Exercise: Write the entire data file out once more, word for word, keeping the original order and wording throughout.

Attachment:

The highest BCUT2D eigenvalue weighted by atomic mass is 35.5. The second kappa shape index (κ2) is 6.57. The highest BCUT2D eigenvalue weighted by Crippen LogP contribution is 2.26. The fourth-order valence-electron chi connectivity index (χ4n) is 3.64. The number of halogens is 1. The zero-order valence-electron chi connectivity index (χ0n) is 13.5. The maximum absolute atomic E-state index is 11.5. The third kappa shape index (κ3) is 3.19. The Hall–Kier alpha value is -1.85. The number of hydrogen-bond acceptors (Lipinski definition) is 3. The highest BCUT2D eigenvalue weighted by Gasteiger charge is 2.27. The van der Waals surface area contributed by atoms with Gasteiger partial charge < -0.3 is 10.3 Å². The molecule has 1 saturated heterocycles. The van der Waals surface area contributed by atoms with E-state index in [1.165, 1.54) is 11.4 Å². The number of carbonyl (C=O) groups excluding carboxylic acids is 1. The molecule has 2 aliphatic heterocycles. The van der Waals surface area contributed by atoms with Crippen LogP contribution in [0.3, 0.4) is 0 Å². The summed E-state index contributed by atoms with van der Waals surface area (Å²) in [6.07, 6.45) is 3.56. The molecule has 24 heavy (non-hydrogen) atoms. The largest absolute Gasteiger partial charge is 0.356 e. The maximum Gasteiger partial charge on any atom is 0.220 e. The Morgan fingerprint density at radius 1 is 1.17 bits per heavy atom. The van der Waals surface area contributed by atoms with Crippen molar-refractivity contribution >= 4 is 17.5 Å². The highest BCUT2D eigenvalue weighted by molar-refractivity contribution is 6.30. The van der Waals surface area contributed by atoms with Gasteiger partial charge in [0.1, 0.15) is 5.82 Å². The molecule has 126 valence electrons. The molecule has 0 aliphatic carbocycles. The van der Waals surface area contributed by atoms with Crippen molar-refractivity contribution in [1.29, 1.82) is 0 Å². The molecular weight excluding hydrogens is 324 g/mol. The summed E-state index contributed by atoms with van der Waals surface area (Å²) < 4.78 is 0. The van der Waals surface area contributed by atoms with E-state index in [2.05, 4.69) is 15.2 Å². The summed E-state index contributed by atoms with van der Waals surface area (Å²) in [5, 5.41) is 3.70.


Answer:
The highest BCUT2D eigenvalue weighted by atomic mass is 35.5. The second kappa shape index (κ2) is 6.57. The highest BCUT2D eigenvalue weighted by Crippen LogP contribution is 2.26. The fourth-order valence-electron chi connectivity index (χ4n) is 3.64. The number of halogens is 1. The zero-order valence-electron chi connectivity index (χ0n) is 13.5. The maximum absolute atomic E-state index is 11.5. The third kappa shape index (κ3) is 3.19. The Hall–Kier alpha value is -1.85. The number of hydrogen-bond acceptors (Lipinski definition) is 3. The highest BCUT2D eigenvalue weighted by Gasteiger charge is 2.27. The van der Waals surface area contributed by atoms with Gasteiger partial charge < -0.3 is 10.3 Å². The molecule has 1 saturated heterocycles. The van der Waals surface area contributed by atoms with E-state index in [1.165, 1.54) is 11.4 Å². The number of carbonyl (C=O) groups excluding carboxylic acids is 1. The molecule has 2 aliphatic heterocycles. The van der Waals surface area contributed by atoms with Crippen LogP contribution in [0.3, 0.4) is 0 Å². The summed E-state index contributed by atoms with van der Waals surface area (Å²) in [6.07, 6.45) is 3.56. The molecule has 24 heavy (non-hydrogen) atoms. The largest absolute Gasteiger partial charge is 0.356 e. The maximum Gasteiger partial charge on any atom is 0.220 e. The Morgan fingerprint density at radius 1 is 1.17 bits per heavy atom. The van der Waals surface area contributed by atoms with Crippen molar-refractivity contribution >= 4 is 17.5 Å². The highest BCUT2D eigenvalue weighted by molar-refractivity contribution is 6.30. The van der Waals surface area contributed by atoms with Gasteiger partial charge in [0.1, 0.15) is 5.82 Å². The molecule has 126 valence electrons. The molecule has 0 aliphatic carbocycles. The van der Waals surface area contributed by atoms with Crippen molar-refractivity contribution in [1.29, 1.82) is 0 Å². The molecular weight excluding hydrogens is 324 g/mol. The summed E-state index contributed by atoms with van der Waals surface area (Å²) < 4.78 is 0. The van der Waals surface area contributed by atoms with E-state index in [2.05, 4.69) is 15.2 Å². The summed E-state index contributed by atoms with van der Waals surface area (Å²) in [5, 5.41) is 3.70.